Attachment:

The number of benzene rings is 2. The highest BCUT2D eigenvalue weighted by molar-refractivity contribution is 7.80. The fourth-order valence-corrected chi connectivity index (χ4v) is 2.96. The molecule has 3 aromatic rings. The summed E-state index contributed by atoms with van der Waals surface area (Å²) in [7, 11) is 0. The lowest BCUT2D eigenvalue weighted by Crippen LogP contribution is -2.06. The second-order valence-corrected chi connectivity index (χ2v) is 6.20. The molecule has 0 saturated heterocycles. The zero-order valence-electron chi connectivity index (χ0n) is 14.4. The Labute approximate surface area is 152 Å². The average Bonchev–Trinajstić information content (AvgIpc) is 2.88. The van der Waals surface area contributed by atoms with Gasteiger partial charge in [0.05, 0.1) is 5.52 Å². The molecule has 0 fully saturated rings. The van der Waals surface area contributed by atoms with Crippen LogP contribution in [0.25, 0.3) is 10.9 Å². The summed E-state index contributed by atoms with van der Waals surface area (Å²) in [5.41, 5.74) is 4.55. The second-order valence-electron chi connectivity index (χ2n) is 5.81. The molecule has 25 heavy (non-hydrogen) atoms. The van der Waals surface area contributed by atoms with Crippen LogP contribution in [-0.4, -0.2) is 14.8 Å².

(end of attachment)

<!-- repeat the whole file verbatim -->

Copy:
The number of benzene rings is 2. The highest BCUT2D eigenvalue weighted by molar-refractivity contribution is 7.80. The fourth-order valence-corrected chi connectivity index (χ4v) is 2.96. The molecule has 3 aromatic rings. The summed E-state index contributed by atoms with van der Waals surface area (Å²) in [7, 11) is 0. The lowest BCUT2D eigenvalue weighted by Crippen LogP contribution is -2.06. The second-order valence-corrected chi connectivity index (χ2v) is 6.20. The molecule has 0 saturated heterocycles. The zero-order valence-electron chi connectivity index (χ0n) is 14.4. The Labute approximate surface area is 152 Å². The average Bonchev–Trinajstić information content (AvgIpc) is 2.88. The van der Waals surface area contributed by atoms with Gasteiger partial charge in [0.05, 0.1) is 5.52 Å². The molecule has 0 fully saturated rings. The van der Waals surface area contributed by atoms with Crippen LogP contribution in [0.25, 0.3) is 10.9 Å². The summed E-state index contributed by atoms with van der Waals surface area (Å²) in [5.41, 5.74) is 4.55. The second-order valence-electron chi connectivity index (χ2n) is 5.81. The molecule has 25 heavy (non-hydrogen) atoms. The van der Waals surface area contributed by atoms with Crippen LogP contribution in [-0.4, -0.2) is 14.8 Å².